Melissa Birol

Dancing spaghetti on the brain

In December 2020, biophysicist Melissa Birol joined the MDC as a new junior group leader to investigate the behavior and function of disordered proteins in brain cells.

Chaos reigns in living organisms. The aim of biophysics is to get to the bottom of this apparent disorder and understand how it is actually organized. Melissa Birol is one of the scientists working in this still relatively young field of research. As a new junior group leader, the Greek national began setting up the Single Molecule Biophysics Probing Quantitative Neuroscience Lab at the Berlin Institute for Medical Systems Biology (BIMSB) on December 1. The BIMSB is part of the Max Delbrück Center for Molecular Medicine in the Helmholtz Association (MDC).

Having completed her master’s degree and subsequent doctorate in theoretical biophysics, Melissa Birol wanted to apply this to the cellular level by getting experience in “practical and experimental work.” And this brought her to single molecule biophysics. Her fascination for disordered systems was sparked by biophysicists, Elizabeth Rhoades and Andrew Miranker, two scientists that she has worked with as a postdoctoral fellow – first at Yale and then, since 2016, at the University of Pennsylvania.

Function of disordered proteins still unexplained

We do not know what function IDPs actually serve, nor do we know what exactly happens in the cells when they lose or gain their function and eventually trigger these diseases.
Melissa Birol
Dr. Melissa Birol Head of Single Molecule Biophysics probing Quantitative Neuroscience Lab

At the BIMSB, she will be investigating the behavior of intrinsically disordered proteins (IDPs). These proteins are associated with neurodegenerative diseases such as Alzheimer’s, Parkinson’s and amyotrophic lateral sclerosis (ALS) – an incurable nervous system disease that leads to muscular paralysis. “IDPs are well researched,” says Birol. “For example, we already know exactly which of these proteins are associated with which diseases. Nevertheless, we do not know what function they actually serve, nor do we know what exactly happens in the cells when they lose or gain their function and eventually trigger these diseases.”

In her research, Birol will be using and developing optical microscopy and spectroscopy and applying these tools to brain organoids – mini-organs created from human stem cells that produce a replica of the brain in a petri dish. With the combination of state-of-the-art optical tools and biological systems, she wants to simulate how the proteins in brain cells behave, are invasive and how neurodegenerative diseases progress. This will involve not only observations, but also physical measurements being taken of each stage.

Diagnosis too late for therapy

Intrinsically disordered proteins have no intrinsic structure. “They are like spaghetti dancing around in the cell,” says the neuroscientist, describing the dynamics under the microscope. She observes the different states of matter that the IDPs go through: At the beginning, diffuse as only one single molecules. These then combine to create a formless, dynamic entity – which really is reminiscent of a couple of curly spaghetti – and join together with other cellular components (proteins, RNA, DNA, membranes) to form a group, eventually entering an immobile, fibrous state. This is how the protein deposits typical of Parkinson’s or Alzheimer’s disease are formed in the brain.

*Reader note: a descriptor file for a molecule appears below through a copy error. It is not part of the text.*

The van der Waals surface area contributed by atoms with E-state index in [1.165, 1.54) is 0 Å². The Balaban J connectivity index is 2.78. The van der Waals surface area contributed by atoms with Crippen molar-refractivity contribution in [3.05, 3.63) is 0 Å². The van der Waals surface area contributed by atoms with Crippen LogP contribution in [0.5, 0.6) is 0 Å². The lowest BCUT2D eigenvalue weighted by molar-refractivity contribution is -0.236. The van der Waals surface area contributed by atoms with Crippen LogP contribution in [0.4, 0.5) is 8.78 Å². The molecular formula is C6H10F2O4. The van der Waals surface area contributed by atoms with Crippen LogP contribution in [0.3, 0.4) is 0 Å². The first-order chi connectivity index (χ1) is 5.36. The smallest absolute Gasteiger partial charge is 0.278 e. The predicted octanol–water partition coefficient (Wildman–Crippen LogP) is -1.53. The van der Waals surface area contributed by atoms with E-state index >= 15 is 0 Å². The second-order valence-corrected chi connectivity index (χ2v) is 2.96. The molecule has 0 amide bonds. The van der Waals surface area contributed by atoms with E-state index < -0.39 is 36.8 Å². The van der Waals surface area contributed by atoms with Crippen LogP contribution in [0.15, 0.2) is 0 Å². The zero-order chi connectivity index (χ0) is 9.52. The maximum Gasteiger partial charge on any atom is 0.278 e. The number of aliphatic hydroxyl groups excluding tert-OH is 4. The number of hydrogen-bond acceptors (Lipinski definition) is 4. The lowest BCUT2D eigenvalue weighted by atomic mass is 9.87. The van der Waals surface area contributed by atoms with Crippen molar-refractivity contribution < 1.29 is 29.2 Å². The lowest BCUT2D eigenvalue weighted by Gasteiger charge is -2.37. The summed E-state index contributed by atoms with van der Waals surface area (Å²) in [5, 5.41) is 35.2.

“By the time we see these deposits, it’s already too late and the disease can no longer be stopped,” says Birol. She therefore wants to find out what happens to these IDPs at an earlier stage – and why. “If we know why they start ‘dancing’ together in the first place and then form these stiff bundles, we could develop therapeutic approaches to halt the process.”

Birol is not restricting her research to the processes inside the neurons, but is also focusing on microglia cells. These cells are sort of the “guardians” of our gray cells: They are equipped with fine hairs which they use to constantly feel their way across the brain tissue and fend off germs, for example. They also react to protein deposits. After all, clumps of IDPs may not remain trapped in one neuron; they diffuse and may propagate from one neuron to the next, spreading throughout the brain. Birol explains that a starting point in the fight against neurodegenerative disease could therefore be to get the microglia cells to clean up the IDPs before they enter the next neuron. In addition, the scientist will also investigate how the IDPs interact with cell membranes, as perhaps a means of communication within the brain or a potential barrier that could be put in place at this stage to prevent them from spreading.

Birol says she is looking forward to the interdisciplinary collaboration at the MDC – particularly the opportunity to combine experimental with computational approaches, both in her own research lab and with other scientists.

Text: Jana Ehrhardt-Joswig


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